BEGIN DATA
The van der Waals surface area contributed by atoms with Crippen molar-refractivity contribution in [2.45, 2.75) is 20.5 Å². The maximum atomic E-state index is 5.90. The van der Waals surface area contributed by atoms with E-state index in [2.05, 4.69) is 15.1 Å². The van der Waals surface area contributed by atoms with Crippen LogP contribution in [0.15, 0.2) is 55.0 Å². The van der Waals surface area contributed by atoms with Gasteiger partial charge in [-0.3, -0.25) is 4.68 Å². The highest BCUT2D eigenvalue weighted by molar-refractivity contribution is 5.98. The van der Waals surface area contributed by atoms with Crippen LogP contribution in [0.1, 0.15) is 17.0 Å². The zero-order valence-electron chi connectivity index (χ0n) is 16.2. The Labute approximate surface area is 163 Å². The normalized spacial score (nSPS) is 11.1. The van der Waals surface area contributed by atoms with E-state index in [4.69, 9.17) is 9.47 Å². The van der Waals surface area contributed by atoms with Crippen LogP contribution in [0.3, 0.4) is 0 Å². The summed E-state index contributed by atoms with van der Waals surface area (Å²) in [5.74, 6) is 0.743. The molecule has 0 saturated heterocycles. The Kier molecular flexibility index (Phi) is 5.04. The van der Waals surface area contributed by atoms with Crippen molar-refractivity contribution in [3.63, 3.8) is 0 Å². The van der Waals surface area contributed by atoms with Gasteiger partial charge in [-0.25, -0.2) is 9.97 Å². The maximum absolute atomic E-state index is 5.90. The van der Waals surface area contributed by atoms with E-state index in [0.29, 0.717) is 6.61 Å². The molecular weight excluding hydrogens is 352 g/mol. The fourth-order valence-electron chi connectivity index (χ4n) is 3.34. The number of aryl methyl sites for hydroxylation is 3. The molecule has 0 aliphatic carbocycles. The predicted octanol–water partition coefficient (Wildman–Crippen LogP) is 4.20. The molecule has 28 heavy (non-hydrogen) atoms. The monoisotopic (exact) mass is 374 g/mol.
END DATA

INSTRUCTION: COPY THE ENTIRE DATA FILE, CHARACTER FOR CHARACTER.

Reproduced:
The van der Waals surface area contributed by atoms with Crippen molar-refractivity contribution in [2.45, 2.75) is 20.5 Å². The maximum atomic E-state index is 5.90. The van der Waals surface area contributed by atoms with E-state index in [2.05, 4.69) is 15.1 Å². The van der Waals surface area contributed by atoms with Crippen LogP contribution in [0.15, 0.2) is 55.0 Å². The van der Waals surface area contributed by atoms with Gasteiger partial charge in [-0.3, -0.25) is 4.68 Å². The highest BCUT2D eigenvalue weighted by molar-refractivity contribution is 5.98. The van der Waals surface area contributed by atoms with Crippen LogP contribution in [0.1, 0.15) is 17.0 Å². The zero-order valence-electron chi connectivity index (χ0n) is 16.2. The Labute approximate surface area is 163 Å². The normalized spacial score (nSPS) is 11.1. The van der Waals surface area contributed by atoms with E-state index in [4.69, 9.17) is 9.47 Å². The van der Waals surface area contributed by atoms with Crippen LogP contribution in [0.3, 0.4) is 0 Å². The summed E-state index contributed by atoms with van der Waals surface area (Å²) in [5.74, 6) is 0.743. The molecule has 0 saturated heterocycles. The Kier molecular flexibility index (Phi) is 5.04. The van der Waals surface area contributed by atoms with Crippen molar-refractivity contribution in [3.63, 3.8) is 0 Å². The van der Waals surface area contributed by atoms with Gasteiger partial charge in [-0.25, -0.2) is 9.97 Å². The maximum absolute atomic E-state index is 5.90. The van der Waals surface area contributed by atoms with E-state index in [0.29, 0.717) is 6.61 Å². The molecular weight excluding hydrogens is 352 g/mol. The fourth-order valence-electron chi connectivity index (χ4n) is 3.34. The number of aryl methyl sites for hydroxylation is 3. The molecule has 0 aliphatic carbocycles. The predicted octanol–water partition coefficient (Wildman–Crippen LogP) is 4.20. The molecule has 28 heavy (non-hydrogen) atoms. The monoisotopic (exact) mass is 374 g/mol.